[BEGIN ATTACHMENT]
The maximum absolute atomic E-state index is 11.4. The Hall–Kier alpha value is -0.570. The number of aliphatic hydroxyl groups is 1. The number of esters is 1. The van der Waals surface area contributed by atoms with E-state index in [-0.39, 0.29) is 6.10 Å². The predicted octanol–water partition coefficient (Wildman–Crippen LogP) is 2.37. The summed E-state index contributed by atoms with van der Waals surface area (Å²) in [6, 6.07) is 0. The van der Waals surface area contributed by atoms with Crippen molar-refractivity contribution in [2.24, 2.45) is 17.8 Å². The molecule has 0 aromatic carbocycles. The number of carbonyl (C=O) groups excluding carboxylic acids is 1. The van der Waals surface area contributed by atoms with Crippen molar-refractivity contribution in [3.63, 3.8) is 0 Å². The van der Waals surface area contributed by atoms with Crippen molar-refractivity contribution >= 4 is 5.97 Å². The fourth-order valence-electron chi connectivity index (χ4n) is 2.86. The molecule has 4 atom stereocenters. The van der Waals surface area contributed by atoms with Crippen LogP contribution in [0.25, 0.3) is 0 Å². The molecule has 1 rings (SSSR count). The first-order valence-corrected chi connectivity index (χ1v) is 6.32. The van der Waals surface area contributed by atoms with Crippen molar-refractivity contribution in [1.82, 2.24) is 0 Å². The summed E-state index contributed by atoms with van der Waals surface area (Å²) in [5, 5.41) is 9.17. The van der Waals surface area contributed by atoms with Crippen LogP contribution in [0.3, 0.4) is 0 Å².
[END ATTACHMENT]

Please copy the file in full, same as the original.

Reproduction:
The maximum absolute atomic E-state index is 11.4. The Hall–Kier alpha value is -0.570. The number of aliphatic hydroxyl groups is 1. The number of esters is 1. The van der Waals surface area contributed by atoms with E-state index in [-0.39, 0.29) is 6.10 Å². The predicted octanol–water partition coefficient (Wildman–Crippen LogP) is 2.37. The summed E-state index contributed by atoms with van der Waals surface area (Å²) in [6, 6.07) is 0. The van der Waals surface area contributed by atoms with Crippen molar-refractivity contribution in [2.24, 2.45) is 17.8 Å². The molecule has 0 aromatic carbocycles. The number of carbonyl (C=O) groups excluding carboxylic acids is 1. The van der Waals surface area contributed by atoms with Crippen molar-refractivity contribution in [3.63, 3.8) is 0 Å². The van der Waals surface area contributed by atoms with Crippen molar-refractivity contribution >= 4 is 5.97 Å². The fourth-order valence-electron chi connectivity index (χ4n) is 2.86. The molecule has 4 atom stereocenters. The van der Waals surface area contributed by atoms with Crippen LogP contribution in [0.25, 0.3) is 0 Å². The molecule has 1 rings (SSSR count). The first-order valence-corrected chi connectivity index (χ1v) is 6.32. The van der Waals surface area contributed by atoms with Crippen molar-refractivity contribution in [1.82, 2.24) is 0 Å². The summed E-state index contributed by atoms with van der Waals surface area (Å²) in [5, 5.41) is 9.17. The van der Waals surface area contributed by atoms with Crippen LogP contribution in [0.3, 0.4) is 0 Å².